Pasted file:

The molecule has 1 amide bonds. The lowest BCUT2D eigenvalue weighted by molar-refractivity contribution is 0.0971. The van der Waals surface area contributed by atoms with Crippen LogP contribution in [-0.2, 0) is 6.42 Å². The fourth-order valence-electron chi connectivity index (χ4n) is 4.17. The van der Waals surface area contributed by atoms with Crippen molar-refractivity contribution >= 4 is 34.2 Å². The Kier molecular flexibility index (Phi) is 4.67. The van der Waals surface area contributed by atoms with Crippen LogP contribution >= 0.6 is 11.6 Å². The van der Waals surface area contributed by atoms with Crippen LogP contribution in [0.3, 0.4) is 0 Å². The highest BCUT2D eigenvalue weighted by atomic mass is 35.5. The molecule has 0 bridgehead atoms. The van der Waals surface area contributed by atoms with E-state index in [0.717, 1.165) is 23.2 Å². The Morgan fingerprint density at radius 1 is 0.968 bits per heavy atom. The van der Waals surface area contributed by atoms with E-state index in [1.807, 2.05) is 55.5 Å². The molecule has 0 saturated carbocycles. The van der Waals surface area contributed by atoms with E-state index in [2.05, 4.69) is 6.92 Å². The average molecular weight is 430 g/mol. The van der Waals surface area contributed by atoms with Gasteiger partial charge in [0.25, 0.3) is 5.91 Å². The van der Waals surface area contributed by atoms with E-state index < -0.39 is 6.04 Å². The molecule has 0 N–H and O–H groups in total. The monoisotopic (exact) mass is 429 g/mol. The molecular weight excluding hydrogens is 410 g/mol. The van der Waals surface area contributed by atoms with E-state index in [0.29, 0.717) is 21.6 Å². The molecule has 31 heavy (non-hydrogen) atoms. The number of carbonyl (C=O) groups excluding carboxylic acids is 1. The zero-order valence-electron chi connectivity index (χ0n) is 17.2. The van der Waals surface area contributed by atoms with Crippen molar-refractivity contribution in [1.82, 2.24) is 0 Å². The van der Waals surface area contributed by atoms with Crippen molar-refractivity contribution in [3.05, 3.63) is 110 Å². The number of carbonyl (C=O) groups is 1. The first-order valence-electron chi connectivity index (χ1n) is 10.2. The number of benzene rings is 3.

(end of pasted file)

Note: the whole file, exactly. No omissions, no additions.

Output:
The molecule has 1 amide bonds. The lowest BCUT2D eigenvalue weighted by molar-refractivity contribution is 0.0971. The van der Waals surface area contributed by atoms with Crippen LogP contribution in [-0.2, 0) is 6.42 Å². The fourth-order valence-electron chi connectivity index (χ4n) is 4.17. The van der Waals surface area contributed by atoms with Crippen molar-refractivity contribution >= 4 is 34.2 Å². The Kier molecular flexibility index (Phi) is 4.67. The van der Waals surface area contributed by atoms with Crippen LogP contribution >= 0.6 is 11.6 Å². The van der Waals surface area contributed by atoms with Crippen LogP contribution in [0.3, 0.4) is 0 Å². The highest BCUT2D eigenvalue weighted by atomic mass is 35.5. The molecule has 0 bridgehead atoms. The van der Waals surface area contributed by atoms with E-state index in [0.717, 1.165) is 23.2 Å². The Morgan fingerprint density at radius 1 is 0.968 bits per heavy atom. The van der Waals surface area contributed by atoms with E-state index in [1.807, 2.05) is 55.5 Å². The molecule has 0 saturated carbocycles. The van der Waals surface area contributed by atoms with E-state index in [2.05, 4.69) is 6.92 Å². The average molecular weight is 430 g/mol. The van der Waals surface area contributed by atoms with Gasteiger partial charge in [0.25, 0.3) is 5.91 Å². The van der Waals surface area contributed by atoms with E-state index < -0.39 is 6.04 Å². The molecule has 0 N–H and O–H groups in total. The monoisotopic (exact) mass is 429 g/mol. The molecular weight excluding hydrogens is 410 g/mol. The van der Waals surface area contributed by atoms with E-state index in [0.29, 0.717) is 21.6 Å². The molecule has 31 heavy (non-hydrogen) atoms. The number of carbonyl (C=O) groups excluding carboxylic acids is 1. The zero-order valence-electron chi connectivity index (χ0n) is 17.2. The van der Waals surface area contributed by atoms with Crippen molar-refractivity contribution in [1.82, 2.24) is 0 Å². The van der Waals surface area contributed by atoms with Crippen molar-refractivity contribution in [3.05, 3.63) is 110 Å². The number of carbonyl (C=O) groups is 1. The first-order valence-electron chi connectivity index (χ1n) is 10.2. The number of benzene rings is 3.